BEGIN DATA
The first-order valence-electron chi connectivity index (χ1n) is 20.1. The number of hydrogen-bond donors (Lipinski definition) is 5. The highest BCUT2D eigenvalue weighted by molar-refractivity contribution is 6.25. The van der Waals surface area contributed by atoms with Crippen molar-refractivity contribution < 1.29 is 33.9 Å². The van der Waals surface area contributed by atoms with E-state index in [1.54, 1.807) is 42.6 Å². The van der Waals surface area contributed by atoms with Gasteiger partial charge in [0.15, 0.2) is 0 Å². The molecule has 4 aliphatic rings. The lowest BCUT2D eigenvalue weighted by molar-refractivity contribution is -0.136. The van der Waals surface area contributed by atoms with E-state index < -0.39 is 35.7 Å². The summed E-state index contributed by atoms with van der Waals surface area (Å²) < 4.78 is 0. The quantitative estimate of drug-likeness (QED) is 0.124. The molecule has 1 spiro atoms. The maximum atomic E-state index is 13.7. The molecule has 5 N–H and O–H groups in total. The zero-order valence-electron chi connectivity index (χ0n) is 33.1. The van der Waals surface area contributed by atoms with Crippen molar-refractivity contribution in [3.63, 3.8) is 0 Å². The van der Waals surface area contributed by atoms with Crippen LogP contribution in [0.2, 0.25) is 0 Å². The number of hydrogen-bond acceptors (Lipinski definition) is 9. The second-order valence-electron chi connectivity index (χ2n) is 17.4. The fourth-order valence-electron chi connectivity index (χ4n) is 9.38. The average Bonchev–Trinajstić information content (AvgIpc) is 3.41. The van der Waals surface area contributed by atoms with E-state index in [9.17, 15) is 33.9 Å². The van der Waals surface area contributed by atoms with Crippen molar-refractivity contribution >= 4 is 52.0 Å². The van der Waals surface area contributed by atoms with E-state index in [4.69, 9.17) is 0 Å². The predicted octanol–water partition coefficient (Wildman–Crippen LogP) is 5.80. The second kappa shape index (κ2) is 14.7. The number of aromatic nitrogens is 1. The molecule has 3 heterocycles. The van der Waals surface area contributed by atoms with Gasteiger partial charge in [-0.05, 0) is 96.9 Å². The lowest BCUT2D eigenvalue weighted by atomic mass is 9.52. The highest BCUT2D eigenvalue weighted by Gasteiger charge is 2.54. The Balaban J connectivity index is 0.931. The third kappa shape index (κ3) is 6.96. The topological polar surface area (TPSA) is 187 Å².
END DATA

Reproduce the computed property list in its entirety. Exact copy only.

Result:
The first-order valence-electron chi connectivity index (χ1n) is 20.1. The number of hydrogen-bond donors (Lipinski definition) is 5. The highest BCUT2D eigenvalue weighted by molar-refractivity contribution is 6.25. The van der Waals surface area contributed by atoms with Crippen molar-refractivity contribution < 1.29 is 33.9 Å². The van der Waals surface area contributed by atoms with E-state index in [1.54, 1.807) is 42.6 Å². The van der Waals surface area contributed by atoms with Gasteiger partial charge in [0.15, 0.2) is 0 Å². The molecule has 4 aliphatic rings. The lowest BCUT2D eigenvalue weighted by molar-refractivity contribution is -0.136. The van der Waals surface area contributed by atoms with E-state index < -0.39 is 35.7 Å². The summed E-state index contributed by atoms with van der Waals surface area (Å²) < 4.78 is 0. The quantitative estimate of drug-likeness (QED) is 0.124. The molecule has 1 spiro atoms. The maximum atomic E-state index is 13.7. The molecule has 5 N–H and O–H groups in total. The zero-order valence-electron chi connectivity index (χ0n) is 33.1. The van der Waals surface area contributed by atoms with Crippen molar-refractivity contribution in [3.63, 3.8) is 0 Å². The van der Waals surface area contributed by atoms with Crippen LogP contribution in [0.2, 0.25) is 0 Å². The number of hydrogen-bond acceptors (Lipinski definition) is 9. The second-order valence-electron chi connectivity index (χ2n) is 17.4. The fourth-order valence-electron chi connectivity index (χ4n) is 9.38. The average Bonchev–Trinajstić information content (AvgIpc) is 3.41. The van der Waals surface area contributed by atoms with E-state index in [9.17, 15) is 33.9 Å². The van der Waals surface area contributed by atoms with Crippen molar-refractivity contribution >= 4 is 52.0 Å². The van der Waals surface area contributed by atoms with E-state index in [4.69, 9.17) is 0 Å². The predicted octanol–water partition coefficient (Wildman–Crippen LogP) is 5.80. The second kappa shape index (κ2) is 14.7. The number of aromatic nitrogens is 1. The molecule has 3 heterocycles. The van der Waals surface area contributed by atoms with Gasteiger partial charge in [-0.05, 0) is 96.9 Å². The lowest BCUT2D eigenvalue weighted by atomic mass is 9.52. The highest BCUT2D eigenvalue weighted by Gasteiger charge is 2.54. The Balaban J connectivity index is 0.931. The third kappa shape index (κ3) is 6.96. The topological polar surface area (TPSA) is 187 Å².